"She was interceding for Bridget," said Dorothy."New girl!" exclaimed Katie, "why, she's about the very oldest girl in the school—the oldest and the nicest. She's the head of the school. We call her our queen. She's not like you, Biddy, of course; but she's very nice—awfully nice!"
By and by doubtless the poor bird would be taught to develop his notes into something richer and rarer than nature had made them, but the process would be painful. Bridget was like the bird, and she was beating her poor little wings now against her cage."But your castle isn't half a mile big," said Katie, another small girl. "And you did say your father lived there with you, and, of course, there must have been some servants."
"My conduct? What have I done?"
[Pg 43]If Dorothy chose to take the new girl's part, she supposed there was something in her, and would continue to suppose so until she had a conversation with Janet, or anyone else, who happened to have diametrically opposite opinions to Dorothy Collingwood.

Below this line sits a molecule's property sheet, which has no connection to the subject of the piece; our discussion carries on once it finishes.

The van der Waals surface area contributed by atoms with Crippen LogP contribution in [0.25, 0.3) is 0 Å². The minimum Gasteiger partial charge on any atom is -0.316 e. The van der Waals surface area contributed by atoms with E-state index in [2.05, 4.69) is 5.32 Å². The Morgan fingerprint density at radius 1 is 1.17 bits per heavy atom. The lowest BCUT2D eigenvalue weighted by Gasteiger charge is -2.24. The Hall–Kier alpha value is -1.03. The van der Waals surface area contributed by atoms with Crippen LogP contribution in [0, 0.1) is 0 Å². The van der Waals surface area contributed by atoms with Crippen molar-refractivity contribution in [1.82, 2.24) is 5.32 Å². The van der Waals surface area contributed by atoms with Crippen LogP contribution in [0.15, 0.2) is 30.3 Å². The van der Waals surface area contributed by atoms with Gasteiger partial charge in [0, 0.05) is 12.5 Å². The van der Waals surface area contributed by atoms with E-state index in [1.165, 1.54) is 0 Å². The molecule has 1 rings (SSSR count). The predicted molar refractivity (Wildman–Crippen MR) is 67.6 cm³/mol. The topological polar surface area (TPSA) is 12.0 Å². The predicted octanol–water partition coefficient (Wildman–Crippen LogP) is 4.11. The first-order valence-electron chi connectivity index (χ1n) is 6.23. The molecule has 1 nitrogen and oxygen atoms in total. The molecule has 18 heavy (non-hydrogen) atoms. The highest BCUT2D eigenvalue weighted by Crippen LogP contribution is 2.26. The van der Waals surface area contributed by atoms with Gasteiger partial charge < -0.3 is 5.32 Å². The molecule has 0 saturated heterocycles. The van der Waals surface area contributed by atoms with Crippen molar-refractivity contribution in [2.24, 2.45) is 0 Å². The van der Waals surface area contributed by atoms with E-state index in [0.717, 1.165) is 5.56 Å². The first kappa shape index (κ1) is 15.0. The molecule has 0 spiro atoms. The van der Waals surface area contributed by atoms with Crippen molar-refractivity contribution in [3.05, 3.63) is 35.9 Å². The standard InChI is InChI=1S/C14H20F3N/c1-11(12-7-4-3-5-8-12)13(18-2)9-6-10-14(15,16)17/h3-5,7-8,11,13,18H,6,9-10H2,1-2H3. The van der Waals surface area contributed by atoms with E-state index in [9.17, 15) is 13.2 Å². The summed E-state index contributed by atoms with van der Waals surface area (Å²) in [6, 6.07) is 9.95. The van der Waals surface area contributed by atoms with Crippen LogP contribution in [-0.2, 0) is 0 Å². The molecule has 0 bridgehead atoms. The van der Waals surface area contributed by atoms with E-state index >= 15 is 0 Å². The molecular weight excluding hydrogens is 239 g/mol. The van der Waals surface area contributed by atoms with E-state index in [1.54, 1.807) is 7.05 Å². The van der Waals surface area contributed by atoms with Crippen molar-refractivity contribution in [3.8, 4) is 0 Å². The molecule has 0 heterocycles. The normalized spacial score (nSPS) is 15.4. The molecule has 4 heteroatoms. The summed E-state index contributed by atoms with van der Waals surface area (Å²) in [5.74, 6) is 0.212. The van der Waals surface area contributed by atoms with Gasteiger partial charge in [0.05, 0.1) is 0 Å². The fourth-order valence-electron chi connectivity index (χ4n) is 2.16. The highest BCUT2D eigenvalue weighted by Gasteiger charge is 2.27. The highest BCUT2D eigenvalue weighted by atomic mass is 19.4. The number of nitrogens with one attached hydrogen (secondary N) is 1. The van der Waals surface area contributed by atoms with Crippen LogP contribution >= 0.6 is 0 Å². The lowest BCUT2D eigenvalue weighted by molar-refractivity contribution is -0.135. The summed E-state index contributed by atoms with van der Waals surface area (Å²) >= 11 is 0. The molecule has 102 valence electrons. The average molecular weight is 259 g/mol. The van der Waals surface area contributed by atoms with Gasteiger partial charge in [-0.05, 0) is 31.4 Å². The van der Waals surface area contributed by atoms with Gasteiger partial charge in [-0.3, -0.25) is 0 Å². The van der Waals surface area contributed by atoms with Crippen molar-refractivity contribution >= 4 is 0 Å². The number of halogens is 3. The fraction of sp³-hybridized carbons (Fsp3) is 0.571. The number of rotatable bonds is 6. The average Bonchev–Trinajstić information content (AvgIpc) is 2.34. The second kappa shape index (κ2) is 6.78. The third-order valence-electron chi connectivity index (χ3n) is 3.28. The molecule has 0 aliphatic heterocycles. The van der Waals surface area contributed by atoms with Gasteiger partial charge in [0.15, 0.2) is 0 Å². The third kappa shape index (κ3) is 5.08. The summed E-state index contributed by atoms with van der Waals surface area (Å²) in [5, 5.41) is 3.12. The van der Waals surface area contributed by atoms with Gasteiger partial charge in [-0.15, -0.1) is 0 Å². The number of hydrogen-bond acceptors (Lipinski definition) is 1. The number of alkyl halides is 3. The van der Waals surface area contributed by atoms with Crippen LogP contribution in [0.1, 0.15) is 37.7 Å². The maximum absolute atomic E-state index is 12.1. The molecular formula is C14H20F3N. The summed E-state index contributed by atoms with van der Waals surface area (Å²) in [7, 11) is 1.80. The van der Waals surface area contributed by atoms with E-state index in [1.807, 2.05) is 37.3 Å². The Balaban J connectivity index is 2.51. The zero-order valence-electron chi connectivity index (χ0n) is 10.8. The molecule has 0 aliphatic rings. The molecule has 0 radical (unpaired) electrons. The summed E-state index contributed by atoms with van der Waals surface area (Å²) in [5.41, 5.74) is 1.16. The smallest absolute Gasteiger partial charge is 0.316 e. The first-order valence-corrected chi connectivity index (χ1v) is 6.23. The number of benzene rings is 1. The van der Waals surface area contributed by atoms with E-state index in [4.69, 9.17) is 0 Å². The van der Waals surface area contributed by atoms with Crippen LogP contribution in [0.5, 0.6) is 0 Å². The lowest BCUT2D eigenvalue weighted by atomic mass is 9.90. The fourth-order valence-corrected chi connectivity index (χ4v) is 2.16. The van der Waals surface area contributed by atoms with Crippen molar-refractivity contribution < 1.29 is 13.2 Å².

For some reason her companions, both old and young in the school, had taken upon themselves to cut her.
Bridget stood by the window, but she heard none of these soothing sounds. Her spoilt, childish heart was in the most open state of rebellion and revolt.
Bridget uttered a faint sigh.
"No, miss, that it can't," said Marshall, who felt as she expressed it afterward, "that royled by Miss May's 'aughty ways." "I won't keep Miss Collingwood any time, miss, ef you'll be pleased to walk on."
Bridget's face turned very white. She looked wildly toward the door, then at the window.
"Yes, my love, or she would not be returning."